William Stimpson

William Stimpson (February 14, 1832 – May 26, 1872) was a noted American scientist.[1] He was interested particularly in marine biology. Stimpson became an important early contributor to the work of the Smithsonian Institution and later, director of the Chicago Academy of Sciences.

William Stimpson
Stimpson William 1832-1872.jpg
Born(1832-02-14)February 14, 1832
DiedMay 26, 1872(1872-05-26) (aged 40)
Scientific career
FieldsMarine biology, malacology
Academic advisorsLouis Agassiz
Signature of William Stimpson (1832–1872).png


Stimpson was born in Boston, Massachusetts to Herbert Hathorne Stimpson and Mary Ann Devereau Brewer.[1] The Stimpsons were of the colonial stock of Massachusetts, the earliest known member of the family being James Stimpson, who was married in 1661, in Milton.[1] His mother died at an early age.[1] William Stimpson's father was an ingenious inventor, and a leading merchant of Boston in the mid decades of the nineteenth century, trading as "H. & F. Stimpson, stoves and furnaces, corner of Congress and Water Streets.[2] It was he who invented the "Stimpson range", the first sheet-iron cooking stove, famous in its day throughout New England.[1] He also made improvements in rifles, and suggested the placing of the flange on the inside of railway car wheels instead of on the outside, as had been the custom.[1] His son was to inherit his energy, love of social life, enthusiasm, and brilliant wit.[1]

Stimpson's father moved from Roxbury and built a house in the village of Cambridge. When fourteen years of age he read with delight Edwin Swett's work on geology, and soon after this a copy of Augustus Addison Gould's Report on the Invertebrata of Massachusetts filled him with exultant enthusiasm.[1]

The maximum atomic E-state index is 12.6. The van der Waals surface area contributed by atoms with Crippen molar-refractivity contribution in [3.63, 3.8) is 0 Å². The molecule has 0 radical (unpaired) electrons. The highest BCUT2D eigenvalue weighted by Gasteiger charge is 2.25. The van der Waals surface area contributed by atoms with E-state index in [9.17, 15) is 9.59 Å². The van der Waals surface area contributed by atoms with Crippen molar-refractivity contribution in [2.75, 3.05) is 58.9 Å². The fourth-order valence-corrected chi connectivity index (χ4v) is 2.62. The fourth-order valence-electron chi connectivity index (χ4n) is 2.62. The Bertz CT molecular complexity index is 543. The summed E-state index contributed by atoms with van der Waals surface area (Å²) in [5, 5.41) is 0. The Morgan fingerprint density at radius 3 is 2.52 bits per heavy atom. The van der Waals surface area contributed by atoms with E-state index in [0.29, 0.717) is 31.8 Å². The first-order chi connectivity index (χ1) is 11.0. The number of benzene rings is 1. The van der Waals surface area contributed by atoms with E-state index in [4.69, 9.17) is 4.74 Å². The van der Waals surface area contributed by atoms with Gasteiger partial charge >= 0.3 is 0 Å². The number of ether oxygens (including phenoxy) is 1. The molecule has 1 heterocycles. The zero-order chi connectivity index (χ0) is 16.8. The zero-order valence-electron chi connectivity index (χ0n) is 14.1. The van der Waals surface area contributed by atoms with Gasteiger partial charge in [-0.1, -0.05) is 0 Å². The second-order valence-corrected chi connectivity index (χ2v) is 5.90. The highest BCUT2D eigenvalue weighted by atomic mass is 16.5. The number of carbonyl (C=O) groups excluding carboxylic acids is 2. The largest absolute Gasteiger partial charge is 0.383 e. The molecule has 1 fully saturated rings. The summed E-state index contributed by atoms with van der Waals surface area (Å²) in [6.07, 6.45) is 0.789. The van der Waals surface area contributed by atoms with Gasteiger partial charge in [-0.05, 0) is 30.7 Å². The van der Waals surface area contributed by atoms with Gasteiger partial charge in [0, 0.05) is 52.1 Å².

He graduated from the Cambridge high school in 1848, winning the gold medal, the highest prize of the school. In September 1848 he entered the Cambridge Latin School, absorbing the mastery he displayed in the use of Latin in the description of marine animals in his Prodromus of 1857–60.[1]

He studied under the great naturalist Louis Agassiz.[1] He focused most of his studies on marine biology, particularly invertebrates. Starting when he was 21 years old, from 1853 to 1856, he collected various specimens in the Pacific Northwest. He then settled in Washington, D.C., where he founded the Megatherium Club at the Smithsonian Institution. At the Smithsonian, he was named the director of the department of invertebrates.[3] When fellow club member Robert Kennicott left his post as director of the Academy of Science in Chicago, Stimpson went to that city to take his place. There he gathered one of the most extensive natural history collections in the United States. The academy was destroyed in the Great Chicago Fire of 1871 (later rebuilt), and almost all of Stimpson's works and specimens were lost. He died the following year of tuberculosis in Ilchester, Maryland).

Species named for himEdit

Acanthotelson stimpsoni Meek & Worthen, 1865. Field Museum.


See alsoEdit


This article incorporates public domain text from the reference[1]

  1. ^ a b c d e f g h i j k Mayer A. G. (1918). "WILLIAM STIMPSON 1832-1872". Biographical Memoirs (part of volume VIII): 419-433. National Academy of Sciences, Washington. PDF.
  2. ^ Historic New England: billhead, dated 1850
  3. ^ "William Stimpson (1832-1872)". NATURALIST COLLECTORS. National Museum of Natural History. Retrieved April 18, 2012.

External linksEdit